Requiem at Reichenbach: Moriarty's memories of Holme's first case <-- Moriarty's internal monologue as he falls at Reichenbach <-- Alixtii writing a fic for [livejournal.com profile] yuletide
Conan Doyle's canon: The adventures of Sherlock Holmes <-- Watson's chronicling of his friends' adventures <-- Sir Arthur writing stories in The Strand

It's the two events in green (and not the two events in red) which are assumed to exist within the same universe--since all of the events in red cannot even exist in the same universe with each other; at the very least, it would be necessary to choose between the Moriarty backstory we are given in "The Final Problem" (where Watson first hears of Moriarty when Holmes is already running for his life) and The Valley of Fear (in which both Watson and Scotland Yard are fully aware of Holmes' obsession well before the events of "The Final Problem" are assumed to take place), which cannot be (easily?) reconciled with each other. To preserve the illusion, we construct the interpretation such that it is Watson rather than Doyle who has made a mistake. (Cf. other works of Sherlockiana, the most famous of course being The Seven-Percent Solution.) And none of this even touches on the subject of Watson's war wound or the question of how Moriarty brothers there were and how many of them were named James. Or the fact that there are stories in Doyle's canon which are not narrated by Watson.

That Doyle's canon has these features is, of course, no surprise: it is the text which gave birth to fandom.

Moriarty in "Requiem" has read the Watsonian canon pre-"The Final Problem" (which is of course assumed to be identical to the corresponding Doylist canon); he even makes a direct reference to a line in A Study in Scarlet at one point, when he compares his own first impressions of Holmes with those of Watson. The sketch we get in canon leaves the status of these diegetic writings rather in doubt; fanon generally imports as much information from the actual world into the fictional world as possible, so that Watson's stories were published in The Strand under Doyle's name, etc. (This line of logic leaves us to assume that all of the people who searched out Holmes to solve their mysteries within the canon after reading Watson's accounts didn't understand the notion of fiction.)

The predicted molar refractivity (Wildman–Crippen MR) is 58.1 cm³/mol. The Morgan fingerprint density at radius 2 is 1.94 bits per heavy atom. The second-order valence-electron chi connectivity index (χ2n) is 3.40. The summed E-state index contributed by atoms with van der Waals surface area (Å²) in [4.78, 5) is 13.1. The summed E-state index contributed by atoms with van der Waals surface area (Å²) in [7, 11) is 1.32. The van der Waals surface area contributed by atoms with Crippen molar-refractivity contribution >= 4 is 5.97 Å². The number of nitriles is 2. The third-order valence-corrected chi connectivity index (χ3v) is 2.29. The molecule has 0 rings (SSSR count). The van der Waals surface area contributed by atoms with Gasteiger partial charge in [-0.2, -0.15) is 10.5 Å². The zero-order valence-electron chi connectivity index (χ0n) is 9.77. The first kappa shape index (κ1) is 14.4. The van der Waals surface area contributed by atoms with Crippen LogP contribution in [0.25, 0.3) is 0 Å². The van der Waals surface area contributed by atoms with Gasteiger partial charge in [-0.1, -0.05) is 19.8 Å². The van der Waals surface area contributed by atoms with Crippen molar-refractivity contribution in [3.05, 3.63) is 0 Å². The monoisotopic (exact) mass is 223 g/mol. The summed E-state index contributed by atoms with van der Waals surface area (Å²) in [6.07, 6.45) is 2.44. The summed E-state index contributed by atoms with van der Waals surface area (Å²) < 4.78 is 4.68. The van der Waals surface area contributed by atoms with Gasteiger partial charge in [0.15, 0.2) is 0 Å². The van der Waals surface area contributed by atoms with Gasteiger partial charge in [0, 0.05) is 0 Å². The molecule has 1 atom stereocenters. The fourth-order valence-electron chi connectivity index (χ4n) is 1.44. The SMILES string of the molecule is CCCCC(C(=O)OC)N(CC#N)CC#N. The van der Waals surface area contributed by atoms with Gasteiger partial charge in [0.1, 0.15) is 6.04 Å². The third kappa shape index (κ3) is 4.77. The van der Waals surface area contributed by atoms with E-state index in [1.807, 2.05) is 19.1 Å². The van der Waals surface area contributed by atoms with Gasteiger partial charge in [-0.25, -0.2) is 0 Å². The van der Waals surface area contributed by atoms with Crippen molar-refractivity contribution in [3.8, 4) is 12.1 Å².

For Kristina, this type of scenario "mirrors fannish and academic disputes in analysis and interpretation by asking the reader to weigh the different historical accounts and documents against one another. As [she has] argued before, fan fiction does not consist only of individual works of art but must be approached as a collectively written, highly intertextual, internally contradictory text which is continually being written through the use of various modes of interface."

This all so very postmodern.

Maybe?

While the use of texts within texts is a common postmodern trope, it also predates postmodernism by several thousand years, unless we are to consider Homer to have been a postmodern when s/he had Odysseus relate to the Phoenician king the story of his journey. OTOH, if one accepts (as I do) along with Umberto Eco that the postmodern is a mode of reading rather than a mode of writing, than The Odyssey is totally fair game. After all, I once wrote a fifteen-page paper in undergrad on Troilus and Criseyde as postmodern text. (Note that T&C also contains multiple contradictory texts-within-texts!)
alixtii: Player from <i>Where on Earth Is Carmen Sandiego?</i> playing the game. (Default)